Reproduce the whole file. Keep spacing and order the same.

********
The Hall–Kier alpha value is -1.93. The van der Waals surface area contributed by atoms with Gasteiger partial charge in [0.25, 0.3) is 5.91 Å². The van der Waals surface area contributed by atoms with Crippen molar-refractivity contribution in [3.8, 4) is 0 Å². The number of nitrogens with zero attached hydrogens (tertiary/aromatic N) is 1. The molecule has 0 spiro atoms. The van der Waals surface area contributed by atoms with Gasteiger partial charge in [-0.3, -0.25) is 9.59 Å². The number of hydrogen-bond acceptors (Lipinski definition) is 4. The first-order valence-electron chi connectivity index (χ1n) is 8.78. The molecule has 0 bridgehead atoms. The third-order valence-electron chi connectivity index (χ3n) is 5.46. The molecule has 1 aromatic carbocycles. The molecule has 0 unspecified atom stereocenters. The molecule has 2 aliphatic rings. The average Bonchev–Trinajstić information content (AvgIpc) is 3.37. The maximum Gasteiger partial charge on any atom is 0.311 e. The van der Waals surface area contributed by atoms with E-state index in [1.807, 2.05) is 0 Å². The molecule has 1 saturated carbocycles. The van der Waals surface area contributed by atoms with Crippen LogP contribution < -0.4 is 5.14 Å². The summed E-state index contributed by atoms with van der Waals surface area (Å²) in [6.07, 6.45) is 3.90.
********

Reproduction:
The Hall–Kier alpha value is -1.93. The van der Waals surface area contributed by atoms with Gasteiger partial charge in [0.25, 0.3) is 5.91 Å². The van der Waals surface area contributed by atoms with Crippen molar-refractivity contribution in [3.8, 4) is 0 Å². The number of nitrogens with zero attached hydrogens (tertiary/aromatic N) is 1. The molecule has 0 spiro atoms. The van der Waals surface area contributed by atoms with Gasteiger partial charge in [-0.3, -0.25) is 9.59 Å². The number of hydrogen-bond acceptors (Lipinski definition) is 4. The first-order valence-electron chi connectivity index (χ1n) is 8.78. The molecule has 0 bridgehead atoms. The third-order valence-electron chi connectivity index (χ3n) is 5.46. The molecule has 1 aromatic carbocycles. The molecule has 0 unspecified atom stereocenters. The molecule has 2 aliphatic rings. The average Bonchev–Trinajstić information content (AvgIpc) is 3.37. The maximum Gasteiger partial charge on any atom is 0.311 e. The van der Waals surface area contributed by atoms with E-state index in [1.807, 2.05) is 0 Å². The molecule has 1 saturated carbocycles. The van der Waals surface area contributed by atoms with Crippen LogP contribution < -0.4 is 5.14 Å². The summed E-state index contributed by atoms with van der Waals surface area (Å²) in [6.07, 6.45) is 3.90.